Organized sports remain something of a mystery to me. As do boys, especially those of the twelve-year-old variety. Or the forty-year old variety, if I’m totally honest. I’m a girly girl to the core, so when my son asked if we could host a Super Bowl party for ten of his friends, I immediately started to worry about my cushion covers. And the new carpeting. And the decorative items I chose with care, which might appear less “decorative” to boys and more like an item that might be launched across the room into another boy’s waiting arms.
In spite of my fear over the state of my home, I said yes to the boys and the party because I know how hard it is to extend an invitation with the hope someone will say yes. My son entered middle school last year without knowing a single kid his age. After leaving his previous school, all he carried with him across the ocean was the memory of what it feels like to fit in. None of the relationships he built came with him, and overnight the solid feel of them disappeared and he was left grasping at air. We didn’t know how long it would take for him, or for any of us, to feel this kind of belonging again.
When all of life speeds by at a blur, when activities and sports seasons and marking periods fly by, you begin to wonder why friendship and community and belonging arrive at a glacial pace. You wonder why they require so much work, why you can’t measure them by Facebook friends or instagram followers or party invites. Cultivating a sense of belonging takes time. An extraordinary amount of time. It requires seasons of planting and watering, of watching and waiting for something beautiful to grow. We’re accustomed to insta-everything, to a quick click on the “like” button of life. But community grows over time, it requires numerous beginnings and middles and endings for friendship to grow. We can’t expect fertile soil unless we’re willing to put in the backbreaking work of adding in the nutrients that create conditions for growth.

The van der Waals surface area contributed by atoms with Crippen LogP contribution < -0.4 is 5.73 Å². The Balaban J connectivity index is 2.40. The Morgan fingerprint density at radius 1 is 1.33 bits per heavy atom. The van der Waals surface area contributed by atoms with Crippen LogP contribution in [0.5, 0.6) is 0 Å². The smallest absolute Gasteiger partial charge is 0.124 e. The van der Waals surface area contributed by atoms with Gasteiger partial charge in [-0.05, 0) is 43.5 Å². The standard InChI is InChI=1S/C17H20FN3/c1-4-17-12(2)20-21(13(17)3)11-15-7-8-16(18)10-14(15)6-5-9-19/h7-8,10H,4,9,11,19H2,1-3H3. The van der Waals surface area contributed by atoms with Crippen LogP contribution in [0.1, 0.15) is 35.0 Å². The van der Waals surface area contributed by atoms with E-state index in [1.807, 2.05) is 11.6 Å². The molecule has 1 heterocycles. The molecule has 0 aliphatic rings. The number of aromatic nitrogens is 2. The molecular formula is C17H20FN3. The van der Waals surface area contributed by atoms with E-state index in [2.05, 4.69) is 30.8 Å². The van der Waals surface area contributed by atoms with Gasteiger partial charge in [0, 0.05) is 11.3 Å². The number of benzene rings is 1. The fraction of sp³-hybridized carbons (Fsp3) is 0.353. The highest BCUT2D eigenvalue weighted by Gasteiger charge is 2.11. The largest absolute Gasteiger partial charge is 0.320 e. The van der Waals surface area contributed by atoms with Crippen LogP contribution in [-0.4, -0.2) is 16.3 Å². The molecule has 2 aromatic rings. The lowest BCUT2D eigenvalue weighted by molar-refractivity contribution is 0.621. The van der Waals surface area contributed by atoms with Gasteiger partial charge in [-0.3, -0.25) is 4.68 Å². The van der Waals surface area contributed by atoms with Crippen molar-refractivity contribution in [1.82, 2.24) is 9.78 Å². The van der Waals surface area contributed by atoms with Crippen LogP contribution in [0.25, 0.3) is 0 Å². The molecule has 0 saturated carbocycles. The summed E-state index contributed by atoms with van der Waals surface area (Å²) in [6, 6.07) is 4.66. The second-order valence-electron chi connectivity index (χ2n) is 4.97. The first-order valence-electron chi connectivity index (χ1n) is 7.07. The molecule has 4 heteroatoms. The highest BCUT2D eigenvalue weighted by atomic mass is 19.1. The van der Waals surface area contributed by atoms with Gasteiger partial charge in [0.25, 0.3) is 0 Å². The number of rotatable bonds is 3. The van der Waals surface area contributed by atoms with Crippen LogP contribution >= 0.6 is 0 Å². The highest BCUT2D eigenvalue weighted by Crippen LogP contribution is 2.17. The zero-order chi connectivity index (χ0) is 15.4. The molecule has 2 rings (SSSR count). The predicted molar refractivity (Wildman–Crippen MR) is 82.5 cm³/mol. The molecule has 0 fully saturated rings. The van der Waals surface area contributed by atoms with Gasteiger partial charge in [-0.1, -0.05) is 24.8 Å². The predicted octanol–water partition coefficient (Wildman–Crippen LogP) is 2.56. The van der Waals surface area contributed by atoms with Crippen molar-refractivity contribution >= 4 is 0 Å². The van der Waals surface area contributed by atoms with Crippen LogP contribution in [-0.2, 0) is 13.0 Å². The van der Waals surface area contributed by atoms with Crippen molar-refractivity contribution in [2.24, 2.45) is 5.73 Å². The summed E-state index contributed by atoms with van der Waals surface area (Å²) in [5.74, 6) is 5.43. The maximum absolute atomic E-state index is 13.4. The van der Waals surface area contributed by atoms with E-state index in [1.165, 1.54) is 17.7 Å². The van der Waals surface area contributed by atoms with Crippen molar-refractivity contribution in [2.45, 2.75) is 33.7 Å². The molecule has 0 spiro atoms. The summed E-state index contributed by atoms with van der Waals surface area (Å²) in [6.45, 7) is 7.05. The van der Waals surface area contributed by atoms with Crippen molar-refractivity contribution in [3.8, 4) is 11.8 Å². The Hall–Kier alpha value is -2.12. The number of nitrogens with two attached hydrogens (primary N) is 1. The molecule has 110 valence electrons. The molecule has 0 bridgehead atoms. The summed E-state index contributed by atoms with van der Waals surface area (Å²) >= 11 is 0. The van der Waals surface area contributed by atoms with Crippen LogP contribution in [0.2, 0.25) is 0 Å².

My boy doesn’t understand this yet, but he understands football and good food. He understands boys like to throw things, hence the reason the bags of sliced apples I bought them, later resembled something closer to applesauce. He understands boys bond better when they circle around a common interest and throw down their predictions along with pizza crusts and cookie crumbs.
Together, we’re learning how to start over, how to open the door to our home and invite others in. An invitation into our lives is the first step towards an invitation to friendship and belonging. We’re learning how to plant the seeds of friendship and water them with kindness as we watch and wait for something to grow.
What does your experience with friendship and belonging look like? Have you had to start over again?
*This post is part of an ongoing weekly-ish series on home and belonging.